Beet Greens: What They Taste Like & How To Cook Them

The greens are the unsung hero of the beet plant. Too often ignored or discarded in favor of the sweet, earthy root, beet greens are actually an incredible ingredient all on their own. When you buy a bunch of beets, you are in fact getting two separate ingredients that you can prepare in two different ways. According to Dr. Lam Coaching, these greens are also packed with nutritional benefits such as vitamin C, fiber, and antioxidants.

Don't let not knowing what to do with them stop you from enjoying the depth and versatility of this ingredient — they are very easy to use and will work in countless recipes. Typically, when people think of beets, they are thinking about beetroot. If you like the mild, earthy flavor of the beet, you will find the greens to be a natural extension of this taste, comparable in texture and in use to spinach, kale, or mustard greens. 

What are beet greens?

Beets are delicious when roasted and make a great addition to salads, side dishes, and more. But the part of the plant that grows out of the ground also has a versatile presence in the kitchen, even though it doesn't get the same amount of attention. When you buy a bunch of beets, they will most often be bound together at the stems. The thin stalks that shoot out of the beetroot have a delicate, colorful stem — usually garnet or golden in color to match the color of the beets. 

On the other hand, the leaves have a spinach-like texture with a thin, stem-colored membrane. Like beets themselves, beet greens are best defined by their earthy flavor. The greens are mild and tender. The stem is slightly more fibrous, but not tough. Upon cooking, the stems provide a delightful crunch to contrast the soft texture of the greens, similar to Swiss chard.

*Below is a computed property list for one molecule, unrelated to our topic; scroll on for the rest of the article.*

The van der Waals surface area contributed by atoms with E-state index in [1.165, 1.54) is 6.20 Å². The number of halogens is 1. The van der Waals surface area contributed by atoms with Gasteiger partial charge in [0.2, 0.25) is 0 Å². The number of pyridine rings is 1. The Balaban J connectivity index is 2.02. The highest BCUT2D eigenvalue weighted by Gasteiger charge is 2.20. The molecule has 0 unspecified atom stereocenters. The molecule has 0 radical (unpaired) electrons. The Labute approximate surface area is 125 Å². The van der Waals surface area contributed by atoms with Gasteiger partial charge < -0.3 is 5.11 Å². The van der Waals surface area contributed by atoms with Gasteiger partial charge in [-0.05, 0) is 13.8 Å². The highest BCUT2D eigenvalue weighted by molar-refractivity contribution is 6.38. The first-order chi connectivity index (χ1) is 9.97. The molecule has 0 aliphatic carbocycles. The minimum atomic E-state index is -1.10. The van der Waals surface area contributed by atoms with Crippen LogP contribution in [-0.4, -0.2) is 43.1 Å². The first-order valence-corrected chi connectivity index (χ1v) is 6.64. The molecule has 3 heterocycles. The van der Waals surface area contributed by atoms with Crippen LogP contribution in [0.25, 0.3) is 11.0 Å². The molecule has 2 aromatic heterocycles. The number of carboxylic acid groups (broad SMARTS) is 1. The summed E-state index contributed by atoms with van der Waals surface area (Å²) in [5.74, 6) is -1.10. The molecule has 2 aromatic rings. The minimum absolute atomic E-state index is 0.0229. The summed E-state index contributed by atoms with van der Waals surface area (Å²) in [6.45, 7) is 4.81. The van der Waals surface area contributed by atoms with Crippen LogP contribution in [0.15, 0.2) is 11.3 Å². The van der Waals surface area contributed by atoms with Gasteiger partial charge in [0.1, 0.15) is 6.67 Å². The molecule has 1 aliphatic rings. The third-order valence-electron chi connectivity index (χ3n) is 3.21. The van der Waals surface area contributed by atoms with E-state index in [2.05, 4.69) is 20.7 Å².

How to cook beet greens

Beet greens have the cooking flexibility of kale, spinach, and many other greens. To prepare, wash well and cut away the base of the stems. They don't need anything special to stand alone as a side dish — simply sautee chopped beet greens in olive oil with garlic until tender, and top with parmesan or vinaigrette if you prefer it. Beet greens always look pretty upon presentation because the brightly colored stems stand out beautifully against the deep green of the leaves.

Beet greens can also be consumed raw. To serve them this way, simply chop the greens into bite-sized pieces and add them to a salad or smoothie. If you are cooking a more complex dish, substitute beet greens for any other leafy green. They add an earthiness and depth of flavor to your favorite pesto recipe, a hearty bowl of zuppa Toscana, or traditional Irish colcannon. 

If you're looking to incorporate them into a dish, try out our cranberries with beets and cardamom recipe that features the fruit and adds the greens to the saucepan towards the end of the cooking process.

How to store beet greens

You can store beet greens in much the same way that you would other hearty greens. Wrap them delicately and stow them in the crisper drawer of your refrigerator. The primary difference in storing these greens is that beet greens usually come attached to the beetroot. Go ahead and clip the greens from the roots and store them separately — this will also help the roots last longer. Once in the refrigerator, the greens will last a couple of days.

You can extend the life of your beet greens by keeping them in the freezer. To do this, wash, blanch, and cool the greens. Then, freeze them on a sheet pan to avoid clumping before putting them all in a freezer bag or container. This process extends the life of your beet greens by several months, making them a quick and easy addition to your favorite recipes.